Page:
/ vəʊt; NAmE voʊt/ noun , verb
[ C ] vote (for / against sb/sth) a formal choice that you make in an election or at a meeting in order to choose sb or decide sth :
There were 21 votes for and 17 against the motion, with 2 abstentions.
The motion was passed by 6 votes to 3.
The chairperson has the casting / deciding vote .
The Green candidate won over 3 000 of the 14 000 votes cast .
[ C ] vote (on sth) an occasion when a group of people vote on sth :
to have / take a vote on an issue
The issue was put to the vote .
The vote was unanimous.
➡ note at election
the vote [ sing. ] the total number of votes in an election :
She obtained 40% of the vote.
The party increased their share of the vote.
the vote [ sing. ] the vote given by a particular group of people, or for a particular party, etc. :
the student vote
the Labour vote
the vote [ sing. ] the right to vote, especially in political elections :
In Britain and the US, people get the vote at 18.
—see also block vote
vote (for / against sb/sth) | vote (on sth) to show formally by marking a paper or raising your hand which person you want to win an election, or which plan or idea you support :
[ v , usually + adv. / prep. ]
Did you vote for or against her?
How did you vote at the last election?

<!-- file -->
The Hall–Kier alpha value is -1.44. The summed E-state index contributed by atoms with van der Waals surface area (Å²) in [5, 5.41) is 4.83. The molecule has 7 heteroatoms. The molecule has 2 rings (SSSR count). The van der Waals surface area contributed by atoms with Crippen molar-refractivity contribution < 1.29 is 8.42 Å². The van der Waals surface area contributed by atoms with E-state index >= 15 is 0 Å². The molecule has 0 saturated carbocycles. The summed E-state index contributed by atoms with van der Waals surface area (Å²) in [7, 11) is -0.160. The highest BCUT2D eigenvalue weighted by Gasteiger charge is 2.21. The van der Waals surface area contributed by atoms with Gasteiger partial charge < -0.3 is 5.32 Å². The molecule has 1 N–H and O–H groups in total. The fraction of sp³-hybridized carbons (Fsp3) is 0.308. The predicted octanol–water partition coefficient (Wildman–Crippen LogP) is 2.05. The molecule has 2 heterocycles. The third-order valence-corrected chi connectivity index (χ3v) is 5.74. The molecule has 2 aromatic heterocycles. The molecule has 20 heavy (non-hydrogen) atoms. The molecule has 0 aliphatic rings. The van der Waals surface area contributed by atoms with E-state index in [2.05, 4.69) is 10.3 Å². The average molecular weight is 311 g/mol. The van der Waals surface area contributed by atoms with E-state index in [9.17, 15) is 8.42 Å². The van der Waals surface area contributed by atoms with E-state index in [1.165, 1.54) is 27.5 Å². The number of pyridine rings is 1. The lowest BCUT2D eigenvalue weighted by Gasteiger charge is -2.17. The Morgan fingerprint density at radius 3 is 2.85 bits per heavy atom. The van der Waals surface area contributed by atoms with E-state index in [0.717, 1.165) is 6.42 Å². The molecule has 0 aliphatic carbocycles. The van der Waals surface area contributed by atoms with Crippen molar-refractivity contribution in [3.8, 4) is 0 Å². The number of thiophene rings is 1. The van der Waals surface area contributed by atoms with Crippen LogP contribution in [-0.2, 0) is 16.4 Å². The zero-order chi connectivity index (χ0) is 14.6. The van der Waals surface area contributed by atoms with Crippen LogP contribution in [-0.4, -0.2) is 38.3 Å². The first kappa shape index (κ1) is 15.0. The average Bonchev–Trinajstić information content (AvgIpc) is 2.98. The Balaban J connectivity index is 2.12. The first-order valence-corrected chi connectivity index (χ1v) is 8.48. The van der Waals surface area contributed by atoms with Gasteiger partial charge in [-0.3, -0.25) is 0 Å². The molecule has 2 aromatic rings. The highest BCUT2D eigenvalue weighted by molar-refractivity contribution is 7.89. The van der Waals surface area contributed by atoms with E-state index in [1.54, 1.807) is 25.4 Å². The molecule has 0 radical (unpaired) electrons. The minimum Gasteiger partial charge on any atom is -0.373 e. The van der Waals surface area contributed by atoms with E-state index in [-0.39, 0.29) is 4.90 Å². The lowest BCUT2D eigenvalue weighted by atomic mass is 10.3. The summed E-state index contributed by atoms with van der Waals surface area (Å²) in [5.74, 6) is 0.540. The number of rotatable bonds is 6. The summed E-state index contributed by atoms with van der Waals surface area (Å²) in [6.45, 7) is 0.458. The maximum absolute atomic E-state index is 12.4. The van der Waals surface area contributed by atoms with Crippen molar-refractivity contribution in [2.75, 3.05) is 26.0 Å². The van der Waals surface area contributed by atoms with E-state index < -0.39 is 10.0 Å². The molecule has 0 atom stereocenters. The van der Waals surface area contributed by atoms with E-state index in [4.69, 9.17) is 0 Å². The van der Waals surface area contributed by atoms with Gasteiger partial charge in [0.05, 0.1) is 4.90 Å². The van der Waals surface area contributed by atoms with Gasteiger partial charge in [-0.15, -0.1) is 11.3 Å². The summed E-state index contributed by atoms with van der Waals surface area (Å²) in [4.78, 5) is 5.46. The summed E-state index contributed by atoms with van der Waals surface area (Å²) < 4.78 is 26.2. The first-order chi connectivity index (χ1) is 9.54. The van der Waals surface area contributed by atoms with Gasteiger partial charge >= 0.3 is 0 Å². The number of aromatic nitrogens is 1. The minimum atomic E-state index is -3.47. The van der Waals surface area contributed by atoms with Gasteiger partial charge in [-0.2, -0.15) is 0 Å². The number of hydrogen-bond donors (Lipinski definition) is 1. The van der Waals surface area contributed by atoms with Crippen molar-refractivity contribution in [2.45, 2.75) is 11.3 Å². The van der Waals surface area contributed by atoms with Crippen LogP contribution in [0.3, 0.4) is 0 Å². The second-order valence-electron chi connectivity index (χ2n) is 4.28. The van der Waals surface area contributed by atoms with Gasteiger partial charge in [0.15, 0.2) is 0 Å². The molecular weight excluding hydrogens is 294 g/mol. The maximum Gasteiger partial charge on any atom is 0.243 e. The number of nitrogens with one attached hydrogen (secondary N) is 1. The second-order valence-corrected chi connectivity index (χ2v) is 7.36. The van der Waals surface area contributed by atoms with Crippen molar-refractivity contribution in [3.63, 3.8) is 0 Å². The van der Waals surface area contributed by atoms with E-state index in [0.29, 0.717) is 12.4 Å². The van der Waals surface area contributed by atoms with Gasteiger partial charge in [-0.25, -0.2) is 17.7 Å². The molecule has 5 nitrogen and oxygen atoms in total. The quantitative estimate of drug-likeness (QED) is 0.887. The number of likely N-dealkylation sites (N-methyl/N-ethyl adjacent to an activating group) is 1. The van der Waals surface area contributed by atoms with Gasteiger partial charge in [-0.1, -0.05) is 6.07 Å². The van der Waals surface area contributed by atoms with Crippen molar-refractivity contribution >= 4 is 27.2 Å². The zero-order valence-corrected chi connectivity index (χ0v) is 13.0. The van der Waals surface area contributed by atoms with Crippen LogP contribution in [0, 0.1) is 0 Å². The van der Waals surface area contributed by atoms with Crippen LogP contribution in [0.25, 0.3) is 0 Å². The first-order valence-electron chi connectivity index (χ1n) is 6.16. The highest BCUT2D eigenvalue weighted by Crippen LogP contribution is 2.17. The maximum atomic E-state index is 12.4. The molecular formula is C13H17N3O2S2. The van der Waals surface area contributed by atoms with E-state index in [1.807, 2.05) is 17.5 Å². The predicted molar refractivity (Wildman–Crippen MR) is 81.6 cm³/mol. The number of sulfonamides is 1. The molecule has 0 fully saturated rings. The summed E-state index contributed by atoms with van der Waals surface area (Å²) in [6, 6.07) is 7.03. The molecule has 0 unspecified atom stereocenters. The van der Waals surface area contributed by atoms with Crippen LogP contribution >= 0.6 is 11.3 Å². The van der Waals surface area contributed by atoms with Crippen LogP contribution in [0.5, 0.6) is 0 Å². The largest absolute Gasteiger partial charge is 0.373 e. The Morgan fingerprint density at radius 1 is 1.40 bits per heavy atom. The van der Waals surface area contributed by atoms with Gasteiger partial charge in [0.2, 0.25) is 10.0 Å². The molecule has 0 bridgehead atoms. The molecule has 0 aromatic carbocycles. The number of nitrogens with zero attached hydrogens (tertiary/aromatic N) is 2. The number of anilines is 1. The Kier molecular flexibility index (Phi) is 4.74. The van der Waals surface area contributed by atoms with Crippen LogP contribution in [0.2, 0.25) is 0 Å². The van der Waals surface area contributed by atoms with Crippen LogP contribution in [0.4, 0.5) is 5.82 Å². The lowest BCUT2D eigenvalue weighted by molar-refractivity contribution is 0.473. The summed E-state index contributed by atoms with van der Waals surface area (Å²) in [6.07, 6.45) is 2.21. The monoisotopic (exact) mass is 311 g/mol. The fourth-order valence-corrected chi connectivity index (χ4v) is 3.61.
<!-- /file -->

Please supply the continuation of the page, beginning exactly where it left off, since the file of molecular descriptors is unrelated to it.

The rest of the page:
We'll listen to the arguments on both sides and then vote on it.
Over 60% of members voted in favour of (= for) the motion.
Only about half of the electorate bothered to vote.
[ vn ]
We voted Democrat in the last election.
[ v to inf ]
Parliament voted to set up an independent inquiry into the matter.
[ vn - n ] [ usually passive ] to choose sb/sth for a position or an award by voting :
He was voted most promising new director.
[ vn - n ] [ usually passive ] to say that sth is good or bad :
The event was voted a great success.
[ vnn ] to agree to give sb/yourself sth by voting :
The directors have just voted themselves a huge pay increase.
[ v ( that )] to suggest sth or support a suggestion that sb has made :
I vote (that) we go out to eat.
- vote with your feet
- vote sb/sth down
- vote sb in | vote sb into / onto sth
- vote sb out | vote sb out of / off sth
- vote sth through
late Middle English : from Latin votum a vow, wish, from vovere to vow. The verb dates from the mid 16th cent.